Great overviews to get us started...I had the sense that things changed for you during the writing. It is an historical feast and you see the shift of focus from an emphasis on shamanic use of entheogens to the impact of the Eleusinian Mysteries. Can we start with the Mysteries and their immediate impact on Greek culture itself? Would you talk a bit about how it got started and then spread throughout Greek culture, as well as its possible sources from other cultures?
Teleological dyslexic (ceder) Sat 20 Aug 11 12:48
Yes! How do they convey ontalogical truths?
a pythagorean (dpd) Sat 20 Aug 11 13:32
uh, can you ask me something a little harder... Fox is a classicist from Oxford. how the mysteries got started is impossible to say. the descriptions we have date to the classical period ca. 500 - 300 B.C.E. and into the Roman era. Homer mentions kykeon, the potion drunk during the ritual, in the Odyssey, so we're talking ca. 1,000 B.C.E. it just seemed natural to me that the practice survived from earlier tribal shamanism, before the rise of Minoan or Mycenaen empires and urban civilizations. and then again, one has to infer their impact on Greek culture. I'm far from a classical scholar, but it seems much of the philosophy of Plato and Aristotle, especially the worlds of ideal forms, could be informed by altered states/experiences. Plato's statement, "Time is the moving image of eternity", certainly seems the stuff of mystical vision. remember that advances in Greek philosophy or political thought were accompanied by growing military power. i now view the Eleusinian rites as the beginning of the domestication of shamanism, a trend that led to suppression of its mystical side by the time the Romans and Christians came along.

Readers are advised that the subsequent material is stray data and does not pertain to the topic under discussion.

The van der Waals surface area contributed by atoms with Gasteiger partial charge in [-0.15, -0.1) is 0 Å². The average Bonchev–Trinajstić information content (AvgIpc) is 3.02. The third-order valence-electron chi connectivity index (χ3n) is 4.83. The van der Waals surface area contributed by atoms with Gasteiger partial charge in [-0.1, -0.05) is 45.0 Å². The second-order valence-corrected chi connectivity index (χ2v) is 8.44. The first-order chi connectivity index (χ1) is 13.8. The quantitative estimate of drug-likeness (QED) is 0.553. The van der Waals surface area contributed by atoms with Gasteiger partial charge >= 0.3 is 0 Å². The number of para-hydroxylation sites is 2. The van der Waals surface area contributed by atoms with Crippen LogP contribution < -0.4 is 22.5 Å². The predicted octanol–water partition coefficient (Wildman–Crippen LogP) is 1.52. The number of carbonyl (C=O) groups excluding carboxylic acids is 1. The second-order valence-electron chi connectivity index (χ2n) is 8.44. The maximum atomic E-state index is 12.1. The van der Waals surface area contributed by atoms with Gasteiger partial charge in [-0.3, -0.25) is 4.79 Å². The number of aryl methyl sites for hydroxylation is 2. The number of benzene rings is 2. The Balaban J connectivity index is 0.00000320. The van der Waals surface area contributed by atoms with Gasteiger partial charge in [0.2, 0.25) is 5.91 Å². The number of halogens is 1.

Donald Peter Dulchinos (dpd) Sat 20 Aug 11 14:30
oh by the way, something not in the book, but i wondered later: "It is also said that Perseus (mythic founder of Mycenae), being thirsty, picked up a mushroom (myces), and drinking the water that flowed from it, named the site Mycenae." http://www.maicar.com/GML/Mycenae.html